Comparison of propagation-and grating-based x-ray phase-contrast imaging techniques with a liquid-metal-jet source
2014 (English)In: Medical Imaging 2014: Physics of Medical Imaging, SPIE - International Society for Optical Engineering, 2014, 903353- p.Conference paper (Refereed)
X-ray phase-contrast imaging has been developed as an alternative to conventional absorption imaging, partly for its dose advantage over absorption imaging at high resolution. Grating-based imaging (GBI) and propagation-based imaging (PBI) are two phase-contrast techniques used with polychromatic laboratory sources. We compare the two methods by experiments and simulations with respect to required dose. A simulation method based on the projection approximation is designed and verified with experiments. A comparison based on simulations of the doses required for detection of an object with respect to its diameter is presented, showing that for monochromatic radiation, there is a dose advantage for PBI for small features but an advantage for GBI at larger features. However, GBI suffers more from the introduction of polychromatic radiation, in this case so much that PBI gives lower dose for all investigated feature sizes. Furthermore, we present and compare experimental images of biomedical samples. While those support the dose advantage of PBI, they also highlight the GBI advantage of quantitative reconstruction of multimaterial samples. For all experiments a liquid-metal-jet source was used. Liquid-metal-jet sources are a promising option for laboratory-based phase-contrast imaging due to the relatively high brightness and small spot size.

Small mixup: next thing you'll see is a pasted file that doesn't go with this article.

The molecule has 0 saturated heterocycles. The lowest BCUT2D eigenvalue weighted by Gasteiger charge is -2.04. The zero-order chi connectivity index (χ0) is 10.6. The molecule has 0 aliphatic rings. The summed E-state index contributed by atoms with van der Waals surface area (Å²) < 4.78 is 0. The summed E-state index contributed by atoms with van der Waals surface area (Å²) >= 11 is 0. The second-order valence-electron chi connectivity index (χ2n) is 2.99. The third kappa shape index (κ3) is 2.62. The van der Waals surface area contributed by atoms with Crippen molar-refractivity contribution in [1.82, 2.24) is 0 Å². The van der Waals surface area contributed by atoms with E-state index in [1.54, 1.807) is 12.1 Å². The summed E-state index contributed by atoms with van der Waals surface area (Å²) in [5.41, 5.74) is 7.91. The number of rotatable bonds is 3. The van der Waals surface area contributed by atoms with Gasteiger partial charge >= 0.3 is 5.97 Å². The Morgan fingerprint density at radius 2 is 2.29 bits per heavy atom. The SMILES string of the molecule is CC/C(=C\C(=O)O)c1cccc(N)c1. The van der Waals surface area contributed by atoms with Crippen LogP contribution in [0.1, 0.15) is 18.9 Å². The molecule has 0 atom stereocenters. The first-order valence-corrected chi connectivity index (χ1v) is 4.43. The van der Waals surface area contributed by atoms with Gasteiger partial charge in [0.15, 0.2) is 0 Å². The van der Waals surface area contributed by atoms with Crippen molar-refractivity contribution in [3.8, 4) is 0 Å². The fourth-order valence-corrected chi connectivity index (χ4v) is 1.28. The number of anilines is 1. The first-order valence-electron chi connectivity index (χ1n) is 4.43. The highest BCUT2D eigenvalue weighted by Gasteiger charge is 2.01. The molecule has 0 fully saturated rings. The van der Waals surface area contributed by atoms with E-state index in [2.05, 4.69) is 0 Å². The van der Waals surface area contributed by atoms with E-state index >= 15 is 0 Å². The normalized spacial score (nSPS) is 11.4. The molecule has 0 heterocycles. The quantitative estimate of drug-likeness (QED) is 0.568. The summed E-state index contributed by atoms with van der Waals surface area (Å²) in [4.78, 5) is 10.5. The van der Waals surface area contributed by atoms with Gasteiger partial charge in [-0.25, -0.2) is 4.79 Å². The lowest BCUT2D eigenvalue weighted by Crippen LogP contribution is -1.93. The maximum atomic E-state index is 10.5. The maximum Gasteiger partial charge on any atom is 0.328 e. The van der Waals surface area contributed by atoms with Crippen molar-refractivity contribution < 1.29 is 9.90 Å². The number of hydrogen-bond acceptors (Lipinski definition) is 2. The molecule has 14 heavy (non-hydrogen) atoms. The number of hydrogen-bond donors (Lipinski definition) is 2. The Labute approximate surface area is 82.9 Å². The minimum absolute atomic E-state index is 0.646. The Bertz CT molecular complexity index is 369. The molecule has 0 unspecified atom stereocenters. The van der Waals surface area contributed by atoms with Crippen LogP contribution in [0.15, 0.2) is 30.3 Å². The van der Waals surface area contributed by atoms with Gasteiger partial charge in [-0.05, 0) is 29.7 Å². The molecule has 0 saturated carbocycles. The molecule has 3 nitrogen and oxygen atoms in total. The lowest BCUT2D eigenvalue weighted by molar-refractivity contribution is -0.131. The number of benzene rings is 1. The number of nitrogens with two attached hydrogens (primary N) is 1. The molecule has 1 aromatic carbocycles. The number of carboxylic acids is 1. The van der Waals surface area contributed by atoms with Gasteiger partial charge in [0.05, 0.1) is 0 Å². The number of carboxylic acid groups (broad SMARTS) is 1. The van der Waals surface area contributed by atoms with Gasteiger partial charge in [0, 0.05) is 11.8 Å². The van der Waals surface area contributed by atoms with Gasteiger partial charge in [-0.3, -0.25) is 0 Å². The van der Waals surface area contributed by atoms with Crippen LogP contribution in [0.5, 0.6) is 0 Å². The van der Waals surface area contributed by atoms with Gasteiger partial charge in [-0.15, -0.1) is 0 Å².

Place, publisher, year, edition, pages
SPIE - International Society for Optical Engineering, 2014. 903353- p.
, Progress in Biomedical Optics and Imaging, ISSN 1605-7422 ; 9033
grating-based, phase-contrast, propagation-based, X-ray imaging
Medical Image Processing
IdentifiersURN: urn:nbn:se:kth:diva-146812DOI: 10.1117/12.2043417ISI: 000338775800173ScopusID: 2-s2.0-84901626184ISBN: 978-081949826-7OAI: oai:DiVA.org:kth-146812DiVA: diva2:725540
Medical Imaging 2014: Physics of Medical Imaging; San Diego, CA; United States; 17 February 2014 through 20 February 2014
QC 201406162014-06-162014-06-162014-09-08Bibliographically approved